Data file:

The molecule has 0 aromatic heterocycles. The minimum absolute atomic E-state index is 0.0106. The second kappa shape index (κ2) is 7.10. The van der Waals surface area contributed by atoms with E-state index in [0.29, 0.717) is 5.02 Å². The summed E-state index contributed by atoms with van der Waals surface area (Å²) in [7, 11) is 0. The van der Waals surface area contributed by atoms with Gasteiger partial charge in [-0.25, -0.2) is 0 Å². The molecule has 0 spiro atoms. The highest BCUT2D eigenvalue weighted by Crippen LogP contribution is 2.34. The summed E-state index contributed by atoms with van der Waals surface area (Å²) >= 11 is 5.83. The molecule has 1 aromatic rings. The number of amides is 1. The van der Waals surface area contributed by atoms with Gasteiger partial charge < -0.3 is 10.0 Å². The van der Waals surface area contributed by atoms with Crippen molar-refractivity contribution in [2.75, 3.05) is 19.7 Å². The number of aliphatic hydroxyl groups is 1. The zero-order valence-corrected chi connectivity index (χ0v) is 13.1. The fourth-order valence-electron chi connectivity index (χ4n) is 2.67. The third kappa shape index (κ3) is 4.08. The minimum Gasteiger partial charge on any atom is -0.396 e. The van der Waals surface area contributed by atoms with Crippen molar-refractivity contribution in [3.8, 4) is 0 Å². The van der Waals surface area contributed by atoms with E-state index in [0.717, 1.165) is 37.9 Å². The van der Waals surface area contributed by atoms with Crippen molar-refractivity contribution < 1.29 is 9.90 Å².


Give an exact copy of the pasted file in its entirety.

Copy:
The molecule has 0 aromatic heterocycles. The minimum absolute atomic E-state index is 0.0106. The second kappa shape index (κ2) is 7.10. The van der Waals surface area contributed by atoms with E-state index in [0.29, 0.717) is 5.02 Å². The summed E-state index contributed by atoms with van der Waals surface area (Å²) in [7, 11) is 0. The van der Waals surface area contributed by atoms with Gasteiger partial charge in [-0.25, -0.2) is 0 Å². The molecule has 0 spiro atoms. The highest BCUT2D eigenvalue weighted by Crippen LogP contribution is 2.34. The summed E-state index contributed by atoms with van der Waals surface area (Å²) >= 11 is 5.83. The molecule has 1 aromatic rings. The number of amides is 1. The van der Waals surface area contributed by atoms with Gasteiger partial charge < -0.3 is 10.0 Å². The van der Waals surface area contributed by atoms with Crippen molar-refractivity contribution in [2.75, 3.05) is 19.7 Å². The number of aliphatic hydroxyl groups is 1. The zero-order valence-corrected chi connectivity index (χ0v) is 13.1. The fourth-order valence-electron chi connectivity index (χ4n) is 2.67. The third kappa shape index (κ3) is 4.08. The minimum Gasteiger partial charge on any atom is -0.396 e. The van der Waals surface area contributed by atoms with Crippen molar-refractivity contribution in [3.8, 4) is 0 Å². The van der Waals surface area contributed by atoms with E-state index in [0.717, 1.165) is 37.9 Å². The van der Waals surface area contributed by atoms with Crippen molar-refractivity contribution < 1.29 is 9.90 Å².